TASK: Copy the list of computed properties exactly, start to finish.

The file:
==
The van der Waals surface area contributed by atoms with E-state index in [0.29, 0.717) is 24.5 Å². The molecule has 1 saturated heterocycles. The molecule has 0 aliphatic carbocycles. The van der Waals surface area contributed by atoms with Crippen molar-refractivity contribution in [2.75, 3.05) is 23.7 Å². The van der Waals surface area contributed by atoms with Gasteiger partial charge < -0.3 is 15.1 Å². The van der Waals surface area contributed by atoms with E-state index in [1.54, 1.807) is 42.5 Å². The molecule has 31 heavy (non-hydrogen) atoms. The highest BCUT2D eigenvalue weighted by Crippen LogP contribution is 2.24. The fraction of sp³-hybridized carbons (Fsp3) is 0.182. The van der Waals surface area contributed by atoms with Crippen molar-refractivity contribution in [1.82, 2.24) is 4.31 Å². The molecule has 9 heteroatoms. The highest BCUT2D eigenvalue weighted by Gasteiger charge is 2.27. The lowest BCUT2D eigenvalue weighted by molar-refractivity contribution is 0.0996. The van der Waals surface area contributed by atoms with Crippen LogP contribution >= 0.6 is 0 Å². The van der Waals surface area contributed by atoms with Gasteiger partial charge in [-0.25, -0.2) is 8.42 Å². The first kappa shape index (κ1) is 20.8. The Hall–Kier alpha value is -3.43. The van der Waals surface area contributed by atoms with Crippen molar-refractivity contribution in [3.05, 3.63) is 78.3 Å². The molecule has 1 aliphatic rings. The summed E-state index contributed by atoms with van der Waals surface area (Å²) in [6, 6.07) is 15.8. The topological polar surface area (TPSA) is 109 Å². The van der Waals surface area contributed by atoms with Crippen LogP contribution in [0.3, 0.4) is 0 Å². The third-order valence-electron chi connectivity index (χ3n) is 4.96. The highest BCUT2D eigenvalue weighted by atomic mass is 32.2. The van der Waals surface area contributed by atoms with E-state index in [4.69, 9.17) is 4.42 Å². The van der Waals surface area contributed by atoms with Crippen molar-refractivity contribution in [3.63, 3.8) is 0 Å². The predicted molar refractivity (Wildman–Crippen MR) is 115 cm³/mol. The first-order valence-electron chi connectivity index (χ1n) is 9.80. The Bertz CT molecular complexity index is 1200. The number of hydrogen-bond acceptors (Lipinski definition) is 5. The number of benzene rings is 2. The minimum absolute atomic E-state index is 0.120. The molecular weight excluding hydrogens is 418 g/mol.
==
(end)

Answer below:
The van der Waals surface area contributed by atoms with E-state index in [0.29, 0.717) is 24.5 Å². The molecule has 1 saturated heterocycles. The molecule has 0 aliphatic carbocycles. The van der Waals surface area contributed by atoms with Crippen molar-refractivity contribution in [2.75, 3.05) is 23.7 Å². The van der Waals surface area contributed by atoms with Gasteiger partial charge < -0.3 is 15.1 Å². The van der Waals surface area contributed by atoms with E-state index in [1.54, 1.807) is 42.5 Å². The molecule has 31 heavy (non-hydrogen) atoms. The highest BCUT2D eigenvalue weighted by Crippen LogP contribution is 2.24. The fraction of sp³-hybridized carbons (Fsp3) is 0.182. The van der Waals surface area contributed by atoms with Crippen molar-refractivity contribution in [1.82, 2.24) is 4.31 Å². The molecule has 9 heteroatoms. The highest BCUT2D eigenvalue weighted by Gasteiger charge is 2.27. The lowest BCUT2D eigenvalue weighted by molar-refractivity contribution is 0.0996. The van der Waals surface area contributed by atoms with Crippen LogP contribution >= 0.6 is 0 Å². The van der Waals surface area contributed by atoms with Gasteiger partial charge in [-0.25, -0.2) is 8.42 Å². The first kappa shape index (κ1) is 20.8. The Hall–Kier alpha value is -3.43. The van der Waals surface area contributed by atoms with Crippen molar-refractivity contribution in [3.05, 3.63) is 78.3 Å². The molecule has 1 aliphatic rings. The summed E-state index contributed by atoms with van der Waals surface area (Å²) in [6, 6.07) is 15.8. The topological polar surface area (TPSA) is 109 Å². The van der Waals surface area contributed by atoms with Crippen LogP contribution in [0.3, 0.4) is 0 Å². The third-order valence-electron chi connectivity index (χ3n) is 4.96. The highest BCUT2D eigenvalue weighted by atomic mass is 32.2. The van der Waals surface area contributed by atoms with E-state index in [4.69, 9.17) is 4.42 Å². The van der Waals surface area contributed by atoms with Crippen molar-refractivity contribution in [3.63, 3.8) is 0 Å². The predicted molar refractivity (Wildman–Crippen MR) is 115 cm³/mol. The first-order valence-electron chi connectivity index (χ1n) is 9.80. The Bertz CT molecular complexity index is 1200. The number of hydrogen-bond acceptors (Lipinski definition) is 5. The number of benzene rings is 2. The minimum absolute atomic E-state index is 0.120. The molecular weight excluding hydrogens is 418 g/mol.